This was a shock to me but it did explain a lot of my life. They put me on meds but at first they weren't working. I was suicidal I got in my car locked myself in and threatened to drive it in to the tree, whilst sobbing my eyes out. My parents managed to pry me out of the car and threatened me with hospital admission, then I started hearing voices and feeling suicidal. This time we opted for an admission.
I was in hospital for 4 days, as I desperately wanted out. I hated being in there it scared me, however I then ended up back in hospital a couple of days later as I had obviously come out too early. I spent another 5 days in hospital. Once I was released things seemed to level out. The drugs were working. I had a steady couple of months, then I went to see my psychiatrist last week and she decided to wean me off the drugs I am currently on.
Three weeks into being weaned off and I began feeling low and suicidal. I began withdrawing from society. I am hearing voices and having flashing images so I went to the hospital and was told that the way I was being taken off my drugs was madness. And, they referred me to the care of the crisis team and I will be seen by a psychiatrist who will decide what to do with my drugs. And, here i am now ... typing this ... with my music on trying to drown out the voices. Good thing is i am being seen by the psych nurse tomorrow. I hope this hasn't been too long and boring.
~ Lucy Pearce, United Kingdom
So I probably found out almost 2 years ago, in December 2011, that I am Bipolar. I had known for many years that I had problems with depression and that I was an emotional person, but only a few months before being diagnosed with Bipolar did I think about the idea that I could possibly be struggling with some other psychological issues. I had heard that some relative on my father's side had struggled with Bipolar Disorder, but I really didn't know much about the topic.
I quit going to counseling shortly after I found out I was bipolar because I moved, etc. So I didn't find out what type I would be categorized as. I definitely want to go back to counseling soon because the last few months my mood swings have been pretty bad; sometimes I feel so miserable or like a horrible person. I really feel that talking to a professional would help as well as possibly being put on meds.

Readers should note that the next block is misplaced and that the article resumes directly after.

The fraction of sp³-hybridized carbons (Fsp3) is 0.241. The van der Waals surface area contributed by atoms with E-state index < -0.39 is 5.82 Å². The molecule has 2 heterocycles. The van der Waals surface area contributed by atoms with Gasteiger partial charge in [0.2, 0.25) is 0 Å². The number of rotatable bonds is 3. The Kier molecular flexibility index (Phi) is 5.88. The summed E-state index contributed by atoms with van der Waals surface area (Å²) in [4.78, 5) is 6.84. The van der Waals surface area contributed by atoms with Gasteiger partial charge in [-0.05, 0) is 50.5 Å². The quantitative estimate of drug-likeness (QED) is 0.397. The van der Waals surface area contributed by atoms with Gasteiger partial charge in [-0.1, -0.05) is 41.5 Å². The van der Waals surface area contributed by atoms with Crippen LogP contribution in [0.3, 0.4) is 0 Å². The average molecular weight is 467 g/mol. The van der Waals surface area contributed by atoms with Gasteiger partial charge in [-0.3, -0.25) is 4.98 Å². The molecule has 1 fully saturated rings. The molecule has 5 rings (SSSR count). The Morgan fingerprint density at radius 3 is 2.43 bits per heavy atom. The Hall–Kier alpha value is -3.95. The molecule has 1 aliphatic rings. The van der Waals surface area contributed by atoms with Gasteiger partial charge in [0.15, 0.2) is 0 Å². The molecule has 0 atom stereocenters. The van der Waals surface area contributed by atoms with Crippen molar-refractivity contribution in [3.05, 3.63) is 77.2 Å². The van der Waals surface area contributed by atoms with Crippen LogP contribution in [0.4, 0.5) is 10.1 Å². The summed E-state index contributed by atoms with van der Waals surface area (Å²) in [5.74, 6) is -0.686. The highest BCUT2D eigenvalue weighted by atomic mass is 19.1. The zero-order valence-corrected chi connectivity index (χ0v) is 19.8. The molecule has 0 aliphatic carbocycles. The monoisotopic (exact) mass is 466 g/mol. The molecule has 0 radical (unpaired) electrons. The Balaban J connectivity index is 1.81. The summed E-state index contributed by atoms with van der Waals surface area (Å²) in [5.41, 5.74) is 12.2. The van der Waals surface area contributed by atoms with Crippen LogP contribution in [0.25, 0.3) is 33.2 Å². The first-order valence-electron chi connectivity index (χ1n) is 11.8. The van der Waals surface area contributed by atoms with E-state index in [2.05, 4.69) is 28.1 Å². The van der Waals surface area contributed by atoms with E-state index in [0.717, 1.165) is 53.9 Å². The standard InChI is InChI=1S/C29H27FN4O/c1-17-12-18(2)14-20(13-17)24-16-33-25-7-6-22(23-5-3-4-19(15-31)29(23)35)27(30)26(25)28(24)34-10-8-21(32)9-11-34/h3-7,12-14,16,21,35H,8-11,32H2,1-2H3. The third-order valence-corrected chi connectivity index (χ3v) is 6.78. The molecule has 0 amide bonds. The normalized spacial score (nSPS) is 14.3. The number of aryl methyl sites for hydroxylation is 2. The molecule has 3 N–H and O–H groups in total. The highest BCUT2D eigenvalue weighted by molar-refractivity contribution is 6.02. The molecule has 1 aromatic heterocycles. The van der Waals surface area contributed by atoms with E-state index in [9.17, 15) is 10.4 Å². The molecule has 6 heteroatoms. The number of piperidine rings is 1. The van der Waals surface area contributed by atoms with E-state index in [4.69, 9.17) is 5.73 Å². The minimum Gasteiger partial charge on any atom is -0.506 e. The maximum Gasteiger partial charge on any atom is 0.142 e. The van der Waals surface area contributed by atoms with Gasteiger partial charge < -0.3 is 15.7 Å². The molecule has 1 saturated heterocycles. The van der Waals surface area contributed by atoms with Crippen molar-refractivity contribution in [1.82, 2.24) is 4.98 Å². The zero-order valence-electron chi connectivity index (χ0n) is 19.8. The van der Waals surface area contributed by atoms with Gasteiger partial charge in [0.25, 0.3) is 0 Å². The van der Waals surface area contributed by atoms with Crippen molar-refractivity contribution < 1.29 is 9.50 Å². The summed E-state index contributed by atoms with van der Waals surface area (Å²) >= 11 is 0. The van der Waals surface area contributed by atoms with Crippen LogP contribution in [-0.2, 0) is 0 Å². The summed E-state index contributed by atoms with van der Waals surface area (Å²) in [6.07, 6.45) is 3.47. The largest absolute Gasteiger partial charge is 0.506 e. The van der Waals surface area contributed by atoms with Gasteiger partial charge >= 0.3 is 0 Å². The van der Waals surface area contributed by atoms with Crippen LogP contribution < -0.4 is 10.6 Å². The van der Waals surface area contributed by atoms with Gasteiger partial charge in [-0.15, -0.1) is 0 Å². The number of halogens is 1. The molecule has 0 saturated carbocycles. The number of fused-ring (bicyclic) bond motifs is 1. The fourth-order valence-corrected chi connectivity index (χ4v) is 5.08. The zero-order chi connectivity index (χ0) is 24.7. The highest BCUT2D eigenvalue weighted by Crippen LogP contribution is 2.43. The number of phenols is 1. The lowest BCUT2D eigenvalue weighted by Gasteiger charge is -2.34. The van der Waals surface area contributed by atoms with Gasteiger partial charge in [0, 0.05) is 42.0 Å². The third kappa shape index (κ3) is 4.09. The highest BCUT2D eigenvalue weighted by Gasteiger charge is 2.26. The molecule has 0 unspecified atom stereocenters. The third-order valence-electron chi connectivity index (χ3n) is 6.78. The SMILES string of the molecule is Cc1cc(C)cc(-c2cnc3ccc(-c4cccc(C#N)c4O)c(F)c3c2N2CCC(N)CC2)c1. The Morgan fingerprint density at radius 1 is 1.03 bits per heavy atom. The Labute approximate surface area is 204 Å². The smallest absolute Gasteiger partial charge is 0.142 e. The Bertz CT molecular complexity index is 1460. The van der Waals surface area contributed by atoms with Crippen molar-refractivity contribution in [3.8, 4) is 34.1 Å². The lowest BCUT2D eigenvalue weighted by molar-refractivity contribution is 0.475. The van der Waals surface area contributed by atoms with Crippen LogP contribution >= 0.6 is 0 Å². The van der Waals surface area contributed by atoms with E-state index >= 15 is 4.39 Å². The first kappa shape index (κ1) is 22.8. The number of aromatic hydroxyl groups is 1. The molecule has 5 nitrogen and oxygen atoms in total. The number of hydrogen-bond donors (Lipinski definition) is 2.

I do not like how my relationships are affected by my disorder. I want to feel more in control of myself and my emotions. I hate being impulsive and feeling indecisive at times. I hate how angry I can become in a split second or how I can remained depressed for long periods of time. It affects my schooling and everything else. I really would like to start talking to people who are in the same position as me and get some advice, but sometimes I am embarrassed to admit that I am far from perfect. I hate people being so judgmental when they have no idea what I am going through. The only thing that has gotten me through is having hope, being persistent, and having loving family and friends to help support me.
~ Haley Burk
Hello, my name is Carrie. I am 19 years old and i have bi polar... I was diagnosed when I was 12 but I knew way before that. I used to beat the crap out of my parents and siblings (no judgement) and felt absolutely no anger as soon as we were done. I could be happy one second, then sad, then mad, and then tired all in about 2.5 seconds.
Just one day i want to be happy all day long, but know that will never happen. I got into a relationship with a guy in January of 2013 and we were perfect for each other, or so I thought. After he started hurting me, I would become more angry than normal and I would start to see things from my accident in 2011 (I was hit by a car). After my accident, I believe that my Bipolar became worse than it was already. Thanks.